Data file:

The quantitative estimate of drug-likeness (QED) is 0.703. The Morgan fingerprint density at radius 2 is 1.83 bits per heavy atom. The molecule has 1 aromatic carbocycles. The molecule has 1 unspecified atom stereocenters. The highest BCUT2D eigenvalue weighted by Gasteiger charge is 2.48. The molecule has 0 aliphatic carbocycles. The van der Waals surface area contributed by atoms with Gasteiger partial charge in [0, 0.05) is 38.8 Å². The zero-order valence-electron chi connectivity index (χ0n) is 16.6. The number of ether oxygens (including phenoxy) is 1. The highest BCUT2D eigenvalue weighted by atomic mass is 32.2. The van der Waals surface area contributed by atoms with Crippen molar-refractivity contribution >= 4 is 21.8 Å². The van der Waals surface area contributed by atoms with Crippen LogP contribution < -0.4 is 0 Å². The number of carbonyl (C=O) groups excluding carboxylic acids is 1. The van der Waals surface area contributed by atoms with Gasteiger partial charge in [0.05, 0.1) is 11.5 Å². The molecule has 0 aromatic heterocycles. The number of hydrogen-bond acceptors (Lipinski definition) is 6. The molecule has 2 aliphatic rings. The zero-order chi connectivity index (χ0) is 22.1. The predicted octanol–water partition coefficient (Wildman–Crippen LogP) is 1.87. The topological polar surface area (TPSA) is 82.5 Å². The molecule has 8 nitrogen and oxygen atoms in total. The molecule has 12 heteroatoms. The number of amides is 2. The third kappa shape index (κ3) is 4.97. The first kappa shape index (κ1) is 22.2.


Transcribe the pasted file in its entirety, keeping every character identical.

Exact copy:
The quantitative estimate of drug-likeness (QED) is 0.703. The Morgan fingerprint density at radius 2 is 1.83 bits per heavy atom. The molecule has 1 aromatic carbocycles. The molecule has 1 unspecified atom stereocenters. The highest BCUT2D eigenvalue weighted by Gasteiger charge is 2.48. The molecule has 0 aliphatic carbocycles. The van der Waals surface area contributed by atoms with Gasteiger partial charge in [0, 0.05) is 38.8 Å². The zero-order valence-electron chi connectivity index (χ0n) is 16.6. The number of ether oxygens (including phenoxy) is 1. The highest BCUT2D eigenvalue weighted by atomic mass is 32.2. The van der Waals surface area contributed by atoms with Crippen molar-refractivity contribution >= 4 is 21.8 Å². The van der Waals surface area contributed by atoms with Crippen LogP contribution < -0.4 is 0 Å². The number of carbonyl (C=O) groups excluding carboxylic acids is 1. The van der Waals surface area contributed by atoms with Gasteiger partial charge in [0.05, 0.1) is 11.5 Å². The molecule has 0 aromatic heterocycles. The number of hydrogen-bond acceptors (Lipinski definition) is 6. The molecule has 2 aliphatic rings. The zero-order chi connectivity index (χ0) is 22.1. The predicted octanol–water partition coefficient (Wildman–Crippen LogP) is 1.87. The topological polar surface area (TPSA) is 82.5 Å². The molecule has 8 nitrogen and oxygen atoms in total. The molecule has 12 heteroatoms. The number of amides is 2. The third kappa shape index (κ3) is 4.97. The first kappa shape index (κ1) is 22.2.